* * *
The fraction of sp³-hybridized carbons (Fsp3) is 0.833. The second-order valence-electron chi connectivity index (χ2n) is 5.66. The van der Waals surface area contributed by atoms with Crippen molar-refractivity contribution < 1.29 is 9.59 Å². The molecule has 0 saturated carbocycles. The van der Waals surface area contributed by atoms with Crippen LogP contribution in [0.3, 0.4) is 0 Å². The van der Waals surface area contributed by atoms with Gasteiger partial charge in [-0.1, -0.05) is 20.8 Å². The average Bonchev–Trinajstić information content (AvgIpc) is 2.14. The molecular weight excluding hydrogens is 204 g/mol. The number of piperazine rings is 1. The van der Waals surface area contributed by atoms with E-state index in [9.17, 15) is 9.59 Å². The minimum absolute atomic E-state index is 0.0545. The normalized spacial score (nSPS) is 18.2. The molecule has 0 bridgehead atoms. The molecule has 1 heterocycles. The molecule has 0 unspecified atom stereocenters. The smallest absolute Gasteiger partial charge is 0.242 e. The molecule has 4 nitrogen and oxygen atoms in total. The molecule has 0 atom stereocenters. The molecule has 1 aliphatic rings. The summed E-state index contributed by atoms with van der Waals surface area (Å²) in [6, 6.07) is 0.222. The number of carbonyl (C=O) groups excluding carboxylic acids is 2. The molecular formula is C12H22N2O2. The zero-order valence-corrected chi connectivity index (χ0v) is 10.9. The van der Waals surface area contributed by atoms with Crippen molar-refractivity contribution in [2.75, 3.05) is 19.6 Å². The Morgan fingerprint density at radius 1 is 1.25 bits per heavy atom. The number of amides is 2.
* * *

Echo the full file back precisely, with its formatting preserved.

The fraction of sp³-hybridized carbons (Fsp3) is 0.833. The second-order valence-electron chi connectivity index (χ2n) is 5.66. The van der Waals surface area contributed by atoms with Crippen molar-refractivity contribution < 1.29 is 9.59 Å². The molecule has 0 saturated carbocycles. The van der Waals surface area contributed by atoms with Crippen LogP contribution in [0.3, 0.4) is 0 Å². The van der Waals surface area contributed by atoms with Gasteiger partial charge in [-0.1, -0.05) is 20.8 Å². The average Bonchev–Trinajstić information content (AvgIpc) is 2.14. The molecular weight excluding hydrogens is 204 g/mol. The number of piperazine rings is 1. The van der Waals surface area contributed by atoms with E-state index in [9.17, 15) is 9.59 Å². The minimum absolute atomic E-state index is 0.0545. The normalized spacial score (nSPS) is 18.2. The molecule has 0 bridgehead atoms. The molecule has 1 heterocycles. The molecule has 0 unspecified atom stereocenters. The smallest absolute Gasteiger partial charge is 0.242 e. The molecule has 4 nitrogen and oxygen atoms in total. The molecule has 0 atom stereocenters. The molecule has 1 aliphatic rings. The summed E-state index contributed by atoms with van der Waals surface area (Å²) in [6, 6.07) is 0.222. The number of carbonyl (C=O) groups excluding carboxylic acids is 2. The molecular formula is C12H22N2O2. The zero-order valence-corrected chi connectivity index (χ0v) is 10.9. The van der Waals surface area contributed by atoms with Crippen molar-refractivity contribution in [2.75, 3.05) is 19.6 Å². The Morgan fingerprint density at radius 1 is 1.25 bits per heavy atom. The number of amides is 2.